IBSA World Games 2023 on the way to Birmingham

The international games for blind and partially sighted athletes will be held from 18-27 August 2023 28 Apr 2022
Japan's Eiko Kakehata releases the ball to the ground, fingers outstretched, as she shoots during her team's semifinal match against Team Brazil at the Tokyo 2020 Paralympic Games.
Goalball will be one of the sports featured at the IBSA World Games 2023 in Birmingham.
ⒸKiyoshi Ota/Getty Images

The countdown to the 2023 International Blind Sport Federation (IBSA) World Games, a multi-sport event for blind and partially sighted athletes, has officially begun in Birmingham on 27 April, ahead of next summer’s event.

Following a successful joint bid to host the event from British Blind Sport, Birmingham City Council, Sport Birmingham, UK Sport, and the University of Birmingham, the World Games will take place in venues across Birmingham and the wider region from 18-27 August 2023. 

“We are so excited that the countdown to the Games has officially begun,” said Sallie Barker, chair of British Blind Sport. “Today’s launch was a wonderful opportunity to introduce the blind and partially sighted sporting world to Birmingham and the wider region and we can’t wait to welcome athletes from all over the world to the second city next summer.”

“The next couple of years are huge for Birmingham and we’re so excited that the IBSA World Games are part of our sporting calendar," said Ian Ward, leader of Birmingham City Council and chairman of the Games Stakeholder Board. "There are 30,000 people in Birmingham that are currently registered as visually impaired and we’re proud to be able to represent them and the wider community as the Games arrive next August.”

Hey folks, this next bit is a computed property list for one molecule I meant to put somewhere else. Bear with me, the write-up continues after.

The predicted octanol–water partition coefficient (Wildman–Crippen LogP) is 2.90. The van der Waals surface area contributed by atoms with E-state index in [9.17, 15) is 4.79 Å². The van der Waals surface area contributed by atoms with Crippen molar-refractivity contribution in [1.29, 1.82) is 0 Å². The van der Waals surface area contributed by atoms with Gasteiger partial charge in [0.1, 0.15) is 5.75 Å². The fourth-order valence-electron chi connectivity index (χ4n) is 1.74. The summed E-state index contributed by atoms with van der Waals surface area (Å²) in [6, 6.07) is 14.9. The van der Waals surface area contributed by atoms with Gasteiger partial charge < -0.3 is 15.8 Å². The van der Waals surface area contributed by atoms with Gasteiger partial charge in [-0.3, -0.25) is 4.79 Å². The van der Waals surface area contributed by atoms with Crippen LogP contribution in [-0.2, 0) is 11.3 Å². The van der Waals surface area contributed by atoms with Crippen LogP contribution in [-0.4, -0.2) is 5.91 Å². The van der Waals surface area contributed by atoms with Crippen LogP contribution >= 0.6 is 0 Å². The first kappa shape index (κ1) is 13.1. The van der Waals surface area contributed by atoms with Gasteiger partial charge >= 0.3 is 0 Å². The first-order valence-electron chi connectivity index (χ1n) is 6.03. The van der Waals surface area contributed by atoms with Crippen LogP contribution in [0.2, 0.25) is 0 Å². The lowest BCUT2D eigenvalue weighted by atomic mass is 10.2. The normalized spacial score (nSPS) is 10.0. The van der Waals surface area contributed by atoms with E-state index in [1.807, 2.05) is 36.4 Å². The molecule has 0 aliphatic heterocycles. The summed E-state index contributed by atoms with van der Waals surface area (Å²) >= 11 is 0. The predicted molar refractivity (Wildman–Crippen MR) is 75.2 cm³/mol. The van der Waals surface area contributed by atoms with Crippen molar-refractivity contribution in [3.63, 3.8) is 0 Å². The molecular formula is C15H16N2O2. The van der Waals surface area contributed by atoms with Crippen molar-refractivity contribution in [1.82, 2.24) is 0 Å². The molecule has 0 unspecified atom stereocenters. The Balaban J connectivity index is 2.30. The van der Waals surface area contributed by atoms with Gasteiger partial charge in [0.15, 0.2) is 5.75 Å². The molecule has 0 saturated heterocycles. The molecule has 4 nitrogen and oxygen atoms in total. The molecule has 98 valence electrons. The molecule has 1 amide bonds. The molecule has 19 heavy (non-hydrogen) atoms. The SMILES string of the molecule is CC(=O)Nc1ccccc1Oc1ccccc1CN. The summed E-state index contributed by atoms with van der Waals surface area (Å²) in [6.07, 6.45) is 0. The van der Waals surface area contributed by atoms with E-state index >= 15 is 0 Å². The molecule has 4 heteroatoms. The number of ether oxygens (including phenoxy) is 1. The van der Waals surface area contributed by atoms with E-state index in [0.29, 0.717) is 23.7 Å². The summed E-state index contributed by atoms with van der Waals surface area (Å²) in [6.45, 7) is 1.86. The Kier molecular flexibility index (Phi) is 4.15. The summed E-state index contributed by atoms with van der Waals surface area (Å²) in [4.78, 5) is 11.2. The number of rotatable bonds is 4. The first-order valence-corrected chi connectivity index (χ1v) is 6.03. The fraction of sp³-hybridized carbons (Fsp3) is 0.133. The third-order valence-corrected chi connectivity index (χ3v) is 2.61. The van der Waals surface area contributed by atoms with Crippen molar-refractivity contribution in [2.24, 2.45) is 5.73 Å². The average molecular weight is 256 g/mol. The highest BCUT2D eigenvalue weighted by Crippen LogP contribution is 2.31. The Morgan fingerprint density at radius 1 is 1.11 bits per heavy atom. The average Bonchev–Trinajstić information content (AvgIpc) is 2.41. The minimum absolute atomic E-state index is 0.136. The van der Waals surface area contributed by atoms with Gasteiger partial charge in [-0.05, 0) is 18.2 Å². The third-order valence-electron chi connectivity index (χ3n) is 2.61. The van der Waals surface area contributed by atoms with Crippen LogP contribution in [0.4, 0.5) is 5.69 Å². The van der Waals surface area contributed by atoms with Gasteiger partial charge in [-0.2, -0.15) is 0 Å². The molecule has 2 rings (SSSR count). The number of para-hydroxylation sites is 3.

British athletes, Games’ organisers, representatives of local and international partners, and organisations, including the newly appointed IBSA President Sandro di Girolamo, gathered at The University of Birmingham on Wednesday to start the countdown to the Games.  

Great Britain’s blind and partially sighted athletes took centre stage. They included Tokyo 2020 Paralympic gold medallists in Para cycling, Lora and Neil Fachie, and Para judoka Chris Skelley. 

The athletes spoke about the opportunities that a home World Games provided for their sports and for blind and partially sighted athletes. 

“Sport has played a massive part in my life and to compete at the highest level, and on home soil, is something I was lucky enough to do,” said David Clarke, Great Britain’s record goalscoring Paralympic footballer and chief operating officer at RNIB, which was announced as the Games lead sponsor.
“There are many sports that people wrongly think blind and partially sighted people are unable to participate in and hopefully the Games will challenge these misconceptions. It is my sincere hope that this global event will encourage more people with sight loss to get involved in sport as well as encouraging sports providers to take proactive steps to be welcoming and inclusive.”

Following the official launch, guests were given the chance to meet partially sighted athletes from goalball, judo, football and shooting, and also learn about the University’s extensive research into sight loss. 

The University of Birmingham is providing the Games Village and many sports facilities for the event. There are currently more than 60 visually impaired students studying at the university.

The Games will feature over 1,250 blind and partially sighted athletes from across the world, competing in 11 sports, including powerlifting, tennis, and archery. The football (B1 Men), goalball (men and women) and judo (men and women) events will also act as qualifying tournaments for the 2024 Paralympic Games in Paris.